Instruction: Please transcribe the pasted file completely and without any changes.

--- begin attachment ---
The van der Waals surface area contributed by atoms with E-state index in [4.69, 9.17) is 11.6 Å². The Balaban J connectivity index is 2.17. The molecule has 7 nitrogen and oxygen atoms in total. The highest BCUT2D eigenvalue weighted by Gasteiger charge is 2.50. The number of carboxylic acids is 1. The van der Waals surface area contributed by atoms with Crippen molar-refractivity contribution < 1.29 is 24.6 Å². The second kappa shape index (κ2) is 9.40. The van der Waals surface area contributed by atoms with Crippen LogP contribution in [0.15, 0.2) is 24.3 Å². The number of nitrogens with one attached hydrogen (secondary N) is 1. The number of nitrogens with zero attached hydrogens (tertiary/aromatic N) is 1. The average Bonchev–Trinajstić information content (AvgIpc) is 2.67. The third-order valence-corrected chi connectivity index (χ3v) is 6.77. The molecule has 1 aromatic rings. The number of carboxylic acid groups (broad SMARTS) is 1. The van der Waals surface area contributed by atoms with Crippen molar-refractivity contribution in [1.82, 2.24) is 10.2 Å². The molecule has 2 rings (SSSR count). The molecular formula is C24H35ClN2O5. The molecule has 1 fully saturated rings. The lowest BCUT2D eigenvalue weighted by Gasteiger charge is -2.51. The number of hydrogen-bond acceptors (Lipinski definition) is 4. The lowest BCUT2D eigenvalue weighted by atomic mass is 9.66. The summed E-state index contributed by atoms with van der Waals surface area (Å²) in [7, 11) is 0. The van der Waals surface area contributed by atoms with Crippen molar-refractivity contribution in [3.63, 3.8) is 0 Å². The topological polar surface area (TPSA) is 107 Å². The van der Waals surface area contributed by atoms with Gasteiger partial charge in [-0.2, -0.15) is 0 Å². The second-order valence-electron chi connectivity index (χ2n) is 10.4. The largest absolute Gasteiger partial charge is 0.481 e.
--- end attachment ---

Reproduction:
The van der Waals surface area contributed by atoms with E-state index in [4.69, 9.17) is 11.6 Å². The Balaban J connectivity index is 2.17. The molecule has 7 nitrogen and oxygen atoms in total. The highest BCUT2D eigenvalue weighted by Gasteiger charge is 2.50. The number of carboxylic acids is 1. The van der Waals surface area contributed by atoms with Crippen molar-refractivity contribution < 1.29 is 24.6 Å². The second kappa shape index (κ2) is 9.40. The van der Waals surface area contributed by atoms with Crippen LogP contribution in [0.15, 0.2) is 24.3 Å². The number of nitrogens with one attached hydrogen (secondary N) is 1. The number of nitrogens with zero attached hydrogens (tertiary/aromatic N) is 1. The average Bonchev–Trinajstić information content (AvgIpc) is 2.67. The third-order valence-corrected chi connectivity index (χ3v) is 6.77. The molecule has 1 aromatic rings. The number of carboxylic acid groups (broad SMARTS) is 1. The van der Waals surface area contributed by atoms with Crippen molar-refractivity contribution in [1.82, 2.24) is 10.2 Å². The molecule has 2 rings (SSSR count). The molecular formula is C24H35ClN2O5. The molecule has 1 fully saturated rings. The lowest BCUT2D eigenvalue weighted by Gasteiger charge is -2.51. The number of hydrogen-bond acceptors (Lipinski definition) is 4. The lowest BCUT2D eigenvalue weighted by atomic mass is 9.66. The summed E-state index contributed by atoms with van der Waals surface area (Å²) in [7, 11) is 0. The van der Waals surface area contributed by atoms with Crippen molar-refractivity contribution in [3.63, 3.8) is 0 Å². The topological polar surface area (TPSA) is 107 Å². The van der Waals surface area contributed by atoms with Gasteiger partial charge in [-0.2, -0.15) is 0 Å². The second-order valence-electron chi connectivity index (χ2n) is 10.4. The largest absolute Gasteiger partial charge is 0.481 e.